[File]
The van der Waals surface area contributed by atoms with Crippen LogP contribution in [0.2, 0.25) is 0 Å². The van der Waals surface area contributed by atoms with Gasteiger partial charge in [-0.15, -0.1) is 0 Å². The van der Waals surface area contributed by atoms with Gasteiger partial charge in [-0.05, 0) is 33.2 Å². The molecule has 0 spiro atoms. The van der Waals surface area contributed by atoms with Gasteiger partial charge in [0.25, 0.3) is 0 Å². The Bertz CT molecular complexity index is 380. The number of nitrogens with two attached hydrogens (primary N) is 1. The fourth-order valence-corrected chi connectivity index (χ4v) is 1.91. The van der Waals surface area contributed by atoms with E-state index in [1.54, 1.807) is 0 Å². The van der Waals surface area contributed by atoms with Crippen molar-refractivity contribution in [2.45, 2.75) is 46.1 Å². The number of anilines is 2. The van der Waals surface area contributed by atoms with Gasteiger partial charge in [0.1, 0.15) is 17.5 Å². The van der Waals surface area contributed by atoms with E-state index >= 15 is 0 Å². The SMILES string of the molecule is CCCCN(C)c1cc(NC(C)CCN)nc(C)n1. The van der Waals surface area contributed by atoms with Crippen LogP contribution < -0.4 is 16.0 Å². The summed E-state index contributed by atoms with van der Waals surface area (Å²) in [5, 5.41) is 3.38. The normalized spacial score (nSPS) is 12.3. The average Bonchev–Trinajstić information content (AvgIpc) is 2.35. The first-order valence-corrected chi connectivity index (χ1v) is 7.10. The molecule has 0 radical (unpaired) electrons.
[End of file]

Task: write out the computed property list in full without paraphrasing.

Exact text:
The van der Waals surface area contributed by atoms with Crippen LogP contribution in [0.2, 0.25) is 0 Å². The van der Waals surface area contributed by atoms with Gasteiger partial charge in [-0.15, -0.1) is 0 Å². The van der Waals surface area contributed by atoms with Gasteiger partial charge in [-0.05, 0) is 33.2 Å². The molecule has 0 spiro atoms. The van der Waals surface area contributed by atoms with Gasteiger partial charge in [0.25, 0.3) is 0 Å². The Bertz CT molecular complexity index is 380. The number of nitrogens with two attached hydrogens (primary N) is 1. The fourth-order valence-corrected chi connectivity index (χ4v) is 1.91. The van der Waals surface area contributed by atoms with E-state index in [1.54, 1.807) is 0 Å². The van der Waals surface area contributed by atoms with Crippen molar-refractivity contribution in [2.45, 2.75) is 46.1 Å². The number of anilines is 2. The van der Waals surface area contributed by atoms with Gasteiger partial charge in [0.1, 0.15) is 17.5 Å². The van der Waals surface area contributed by atoms with E-state index >= 15 is 0 Å². The SMILES string of the molecule is CCCCN(C)c1cc(NC(C)CCN)nc(C)n1. The van der Waals surface area contributed by atoms with Crippen LogP contribution < -0.4 is 16.0 Å². The summed E-state index contributed by atoms with van der Waals surface area (Å²) in [5, 5.41) is 3.38. The normalized spacial score (nSPS) is 12.3. The average Bonchev–Trinajstić information content (AvgIpc) is 2.35. The first-order valence-corrected chi connectivity index (χ1v) is 7.10. The molecule has 0 radical (unpaired) electrons.